• To convert the madrassas run by these groups into formal schools.
  • Each item demands more accountability by Pakistan on terror groups.

 

Consequence Of FATF Grey List:
  • Economic sanctions from IMF, World Bank, ADB.
  • The problem in getting loans from the IMF, World Bank, ADB and other countries.
  • Reduction in international trade.
  • International boycott.

 

FATF’S View on Crime Amid Covid-19:
  • The FATF which is actively monitoring the impact of the pandemic on measures to combat illicit financing, released a paper on “Covid-19-related Money Laundering and Terrorist Financing Risks and Policy Responses”.
  • It observed an increase in the Covid-19 related crimes, including fraud,cyber-crime, misdirection or exploitation of government funds or international finance assistance.

 

Effectiveness of FATF In Curbing Money Laundering and Terror Financing:
  • Over a period of time the FATF has gained perceptible credibility as a professional organisation, which has succeeded in not only increasing awareness regarding the challenges being faced by the global financial system, but also human security issues like terrorism.
  • The FATF has been at the forefront of international efforts to fight money laundering and combating finance to terrorism. Its efforts have been in conjunction with relevant resolutions of the United Nations Security Council (UNSC).
  • It has gained considerable influence over the regulatory framework that deals with financial transactions, in an attempt to make it less liable to exploitation by both profiteers and terrorists.
  • Terrorist financing investigation and prosecution ensures that terrorist financing offences and activities are investigated and persons who finance terrorism are prosecuted and subject to effective, proportionate and dissuasive sanctions.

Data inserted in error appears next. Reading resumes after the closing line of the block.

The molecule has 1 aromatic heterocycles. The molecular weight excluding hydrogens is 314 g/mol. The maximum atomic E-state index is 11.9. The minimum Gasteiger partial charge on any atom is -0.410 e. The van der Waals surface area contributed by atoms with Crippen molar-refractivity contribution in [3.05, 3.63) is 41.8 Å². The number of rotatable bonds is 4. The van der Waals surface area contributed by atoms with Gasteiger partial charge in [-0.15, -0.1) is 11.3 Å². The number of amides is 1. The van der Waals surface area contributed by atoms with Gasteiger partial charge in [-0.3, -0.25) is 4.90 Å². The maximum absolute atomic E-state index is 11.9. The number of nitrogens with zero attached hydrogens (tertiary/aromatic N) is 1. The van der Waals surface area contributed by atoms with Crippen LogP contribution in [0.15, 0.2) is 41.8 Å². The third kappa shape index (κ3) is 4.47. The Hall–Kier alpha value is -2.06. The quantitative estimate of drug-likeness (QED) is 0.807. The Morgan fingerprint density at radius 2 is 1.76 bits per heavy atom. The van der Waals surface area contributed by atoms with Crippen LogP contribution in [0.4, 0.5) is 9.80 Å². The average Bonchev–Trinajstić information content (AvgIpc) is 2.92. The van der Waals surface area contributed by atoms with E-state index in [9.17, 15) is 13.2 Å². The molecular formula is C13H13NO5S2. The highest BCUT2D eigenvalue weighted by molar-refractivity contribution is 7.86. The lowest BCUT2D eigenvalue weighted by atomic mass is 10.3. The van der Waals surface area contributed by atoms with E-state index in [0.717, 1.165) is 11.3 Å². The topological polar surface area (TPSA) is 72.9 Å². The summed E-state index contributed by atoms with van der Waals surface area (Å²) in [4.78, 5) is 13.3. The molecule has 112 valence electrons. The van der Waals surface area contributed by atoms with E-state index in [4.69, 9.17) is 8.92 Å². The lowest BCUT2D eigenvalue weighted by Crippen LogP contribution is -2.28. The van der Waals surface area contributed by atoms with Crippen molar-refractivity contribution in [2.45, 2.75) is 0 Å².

• FATF has become one of the major factors for countries like Pakistan being pressurised to take requisite action against terrorists operating from its soil. Terrorist financing preventive measures & financial sanctions require that terrorists, terrorist organisations and terrorist financiers are prevented from raising, moving and using funds, and from abusing the non-profit sector.
  • The naming and shaming policy of the FATF has a corrective underlying principle. A country can be placed on a list and then removed thereafter on receipt of assurance from the highest political authority, along with a judgment on the progress made to implement the guidelines, has ensured an improvement in the overall CFT standards.

 

Pakistan Unlikely to Exit FATF’s Grey List:
  • Pakistanmight remain on the grey list of the Financial Action Task Force (FATF) as it has been unable to comply with 6 of the 27 points in the global watchdog’s action plan.
  • The FATF had placed Pakistan on the grey list in June 2018 and asked Islamabad to implement a plan of action to curb money laundering and terror financing by the end of 2019, but the deadline was extended later on due to the coronavirus pandemic.
  • However, the country has managed to avert being blacklisted.
  • The country had completed its legal formalities and informed the watchdog that it had managed to comply with 21 of the points in the action plan.
  • Pakistan has succeeded in making 20 per cent progress in the remaining six points of the action plan.

 

Way Forward:
  • As Pakistan has now been placed in the grey list, it will now have to provide a detailed 27 point action plan to curbing funding for UN-designated terrorist groups.
  • If Pakistan fails, FATF will be ‘black listing’ it, a move that could virtually cut all financial flows.
  • Pakistan has only completed about 21 points so far.
  • The developments at FATF have frustrated many in Pakistan.
  • But no political party seems capable of asking the military to end its support for terrorists.
  • As there seems to be a lack of a genuine effort to curtail terrorist activity, all major economies must be persuaded to boycott Pakistan.
  • While China might continue to aid Pakistan financially, its funding model thus far has been only increasing Pakistan’s debt burden.
  • Given its precarious foreign exchange position, Pakistan will inevitably have to seek a bailout from international organisations like IMF and World Bank.
  • Consensus needs to be strengthened for not providing concessional credits unless terror infrastructure is irrevocably dismantled.